DEADLINE: Do you have a sense yet of how the shutdown is going to financially impact a big commercial show like Jagged Little Pill? How feasible is it to stop a big production like that for what could be months?


KITT: That’s certainly a question that my producers could answer, but I can only speculate. What I could observe before all this was happening was that Broadway couldn’t have been more healthy and robust, and I feel like people will still want art. People are gonna want to feel joy again. We’re trying to figure out, all in our own ways, how we can put content out there, how we can reach our audiences and continue to keep alive in the world right now. Because people need it. So what it will mean for each particular production I can’t say, but I’m confident that Broadway theater, Off Broadway, all art is going to be back. People are going to need it.



DEADLINE: Let’s talk about Flying Over Sunset, a musical at the not-for-profit Lincoln Center. Where were you in the process of that production?


KITT: We had done our invited dress rehearsal on Wednesday night [before the Thursday shutdown announcement]. We had our first preview scheduled for Thursday. People had started to whisper that things were going to come to a halt that evening. So I was prepared. I was hoping we would get through a preview because I wanted to experience it with an audience. But I think everyone was making the most prudent and wise decisions. So we are in a pause, but we are in a good place because we’ve been able to tech the show….We were able to run the show with the orchestra. Hopefully when we’re able to come back, we can pick up where we left off.


DEADLINE: Will you literally pick up where you left off? Would you need additional rehearsals to get everybody back in shape?


KITT: I think there will probably be a process where we’ll build a rehearsal process into it, so a couple of weeks of rehearsals just to familiarize with the material and then maybe a small tech process where we can just make sure that everything’s up and running the way we want. And then just get a sense of when we can have audiences.


DEADLINE: I imagine it’s going to be a bit easier for show’s that were already in shape as opposed to shows that hadn’t gotten to that point yet. 


KITT: These shows take years and years and wherever you were in the process, everyone’s going to find their way back into it. My heart goes out to everybody. I can only imagine what it was like for a show like Six that was ready to open on that Thursday night. So we just have to be there for one another, take care of each other. And I do believe that artists are resilient. It’s going to take all of us to rally and pick each other up and figure out a way that we can continue.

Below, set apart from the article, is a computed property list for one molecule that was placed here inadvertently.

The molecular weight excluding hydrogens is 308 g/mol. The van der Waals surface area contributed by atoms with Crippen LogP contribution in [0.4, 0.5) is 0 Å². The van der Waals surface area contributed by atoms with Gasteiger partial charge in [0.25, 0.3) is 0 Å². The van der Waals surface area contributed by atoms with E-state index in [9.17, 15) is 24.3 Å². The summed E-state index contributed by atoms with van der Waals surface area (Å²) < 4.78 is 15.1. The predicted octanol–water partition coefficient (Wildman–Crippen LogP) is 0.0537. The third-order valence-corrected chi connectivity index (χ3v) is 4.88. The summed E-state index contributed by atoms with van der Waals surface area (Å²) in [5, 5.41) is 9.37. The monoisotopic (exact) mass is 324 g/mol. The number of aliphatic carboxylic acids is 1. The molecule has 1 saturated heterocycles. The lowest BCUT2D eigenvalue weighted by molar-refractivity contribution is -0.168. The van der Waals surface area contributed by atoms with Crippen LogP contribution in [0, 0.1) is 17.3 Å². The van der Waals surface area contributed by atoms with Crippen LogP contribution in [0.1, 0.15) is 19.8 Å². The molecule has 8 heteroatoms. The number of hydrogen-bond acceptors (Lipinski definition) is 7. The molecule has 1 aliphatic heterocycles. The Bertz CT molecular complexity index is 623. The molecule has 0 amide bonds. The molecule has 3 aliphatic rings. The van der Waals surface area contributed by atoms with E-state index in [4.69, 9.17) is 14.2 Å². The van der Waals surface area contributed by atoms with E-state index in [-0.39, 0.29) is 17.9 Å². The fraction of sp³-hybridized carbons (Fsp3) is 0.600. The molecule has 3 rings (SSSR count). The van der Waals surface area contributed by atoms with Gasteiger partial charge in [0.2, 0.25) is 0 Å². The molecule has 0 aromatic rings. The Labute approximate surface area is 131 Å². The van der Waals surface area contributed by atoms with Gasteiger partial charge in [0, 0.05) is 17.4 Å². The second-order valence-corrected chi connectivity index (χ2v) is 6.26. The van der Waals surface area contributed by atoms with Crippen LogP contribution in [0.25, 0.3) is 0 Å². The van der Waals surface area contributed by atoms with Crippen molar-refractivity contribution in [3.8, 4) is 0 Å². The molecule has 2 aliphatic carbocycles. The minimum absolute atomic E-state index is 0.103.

DEADLINE: Do you have a sense yet how the shutdown will differently impact the commercial productions and the non-profit productions? 


KITT: It’s a good question, and probably one that’s better answered by someone working in those institutions, but these are robust and passionate and brilliantly run institutions that have been around for a long time. My sense is that everyone has a plan in place, that they’re going to be able to come back from this. And certainly the meetings that we had before this all happened suggested that everyone has been working diligently, preparing for weeks before this happened. So I have great confidence that these institutions will be able to weather this and come back from it.

Ari’el Stachel, ‘The Visitor’ rehearsals Joan Marcus

I think the Public Theater made the wise decision to just cancel everything when it did. We already knew that we were going to be following the other theaters in terms of canceling performances, but that Friday [after the Thursday shutdown] was really the day that The Public made the move to just stop [rehearsals] exactly where we were. The Visitor is a beautiful story, one that I’m really passionate about putting into the world. There is a drum circle in the show, but it’s also something that we do for warm-ups. It’s a great sense of joy and collaboration. Knowing that we were going to take a pause and have the uncertainty about when we would get to be together again, everyone decided to do a drum circle as a way of connecting one more time before we parted, until we can come back and be in the circle again.